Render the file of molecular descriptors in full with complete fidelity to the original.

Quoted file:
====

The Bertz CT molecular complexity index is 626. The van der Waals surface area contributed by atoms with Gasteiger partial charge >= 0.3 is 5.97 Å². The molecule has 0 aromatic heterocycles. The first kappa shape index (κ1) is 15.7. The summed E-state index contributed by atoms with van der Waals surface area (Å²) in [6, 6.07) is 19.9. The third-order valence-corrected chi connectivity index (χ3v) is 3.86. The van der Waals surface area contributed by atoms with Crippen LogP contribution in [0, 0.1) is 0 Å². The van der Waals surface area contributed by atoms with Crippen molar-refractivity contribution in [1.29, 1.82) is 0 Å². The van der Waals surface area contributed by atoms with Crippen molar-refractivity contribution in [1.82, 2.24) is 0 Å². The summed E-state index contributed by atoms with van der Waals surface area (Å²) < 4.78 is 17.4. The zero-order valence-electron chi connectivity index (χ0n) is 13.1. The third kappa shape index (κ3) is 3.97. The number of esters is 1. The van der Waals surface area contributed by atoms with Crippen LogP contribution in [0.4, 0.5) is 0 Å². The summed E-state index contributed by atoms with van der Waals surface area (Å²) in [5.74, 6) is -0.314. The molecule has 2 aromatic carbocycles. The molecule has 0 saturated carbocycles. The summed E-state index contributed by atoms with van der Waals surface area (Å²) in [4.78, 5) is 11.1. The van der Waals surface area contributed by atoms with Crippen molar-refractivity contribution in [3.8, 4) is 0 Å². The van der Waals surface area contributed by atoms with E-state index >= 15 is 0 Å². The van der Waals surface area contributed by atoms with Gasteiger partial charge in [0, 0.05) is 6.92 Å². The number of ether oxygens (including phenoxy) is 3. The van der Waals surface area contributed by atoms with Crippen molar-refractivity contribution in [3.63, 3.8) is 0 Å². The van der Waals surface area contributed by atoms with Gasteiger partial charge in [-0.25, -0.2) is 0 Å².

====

The Bertz CT molecular complexity index is 626. The van der Waals surface area contributed by atoms with Gasteiger partial charge >= 0.3 is 5.97 Å². The molecule has 0 aromatic heterocycles. The first kappa shape index (κ1) is 15.7. The summed E-state index contributed by atoms with van der Waals surface area (Å²) in [6, 6.07) is 19.9. The third-order valence-corrected chi connectivity index (χ3v) is 3.86. The van der Waals surface area contributed by atoms with Crippen LogP contribution in [0, 0.1) is 0 Å². The van der Waals surface area contributed by atoms with Crippen molar-refractivity contribution in [1.29, 1.82) is 0 Å². The van der Waals surface area contributed by atoms with Crippen molar-refractivity contribution in [1.82, 2.24) is 0 Å². The summed E-state index contributed by atoms with van der Waals surface area (Å²) < 4.78 is 17.4. The zero-order valence-electron chi connectivity index (χ0n) is 13.1. The third kappa shape index (κ3) is 3.97. The number of esters is 1. The van der Waals surface area contributed by atoms with Crippen LogP contribution in [0.4, 0.5) is 0 Å². The summed E-state index contributed by atoms with van der Waals surface area (Å²) in [5.74, 6) is -0.314. The molecule has 2 aromatic carbocycles. The molecule has 0 saturated carbocycles. The summed E-state index contributed by atoms with van der Waals surface area (Å²) in [4.78, 5) is 11.1. The van der Waals surface area contributed by atoms with Crippen molar-refractivity contribution in [3.8, 4) is 0 Å². The van der Waals surface area contributed by atoms with E-state index >= 15 is 0 Å². The van der Waals surface area contributed by atoms with Gasteiger partial charge in [0, 0.05) is 6.92 Å². The number of ether oxygens (including phenoxy) is 3. The van der Waals surface area contributed by atoms with Crippen molar-refractivity contribution in [3.63, 3.8) is 0 Å². The van der Waals surface area contributed by atoms with Gasteiger partial charge in [-0.25, -0.2) is 0 Å².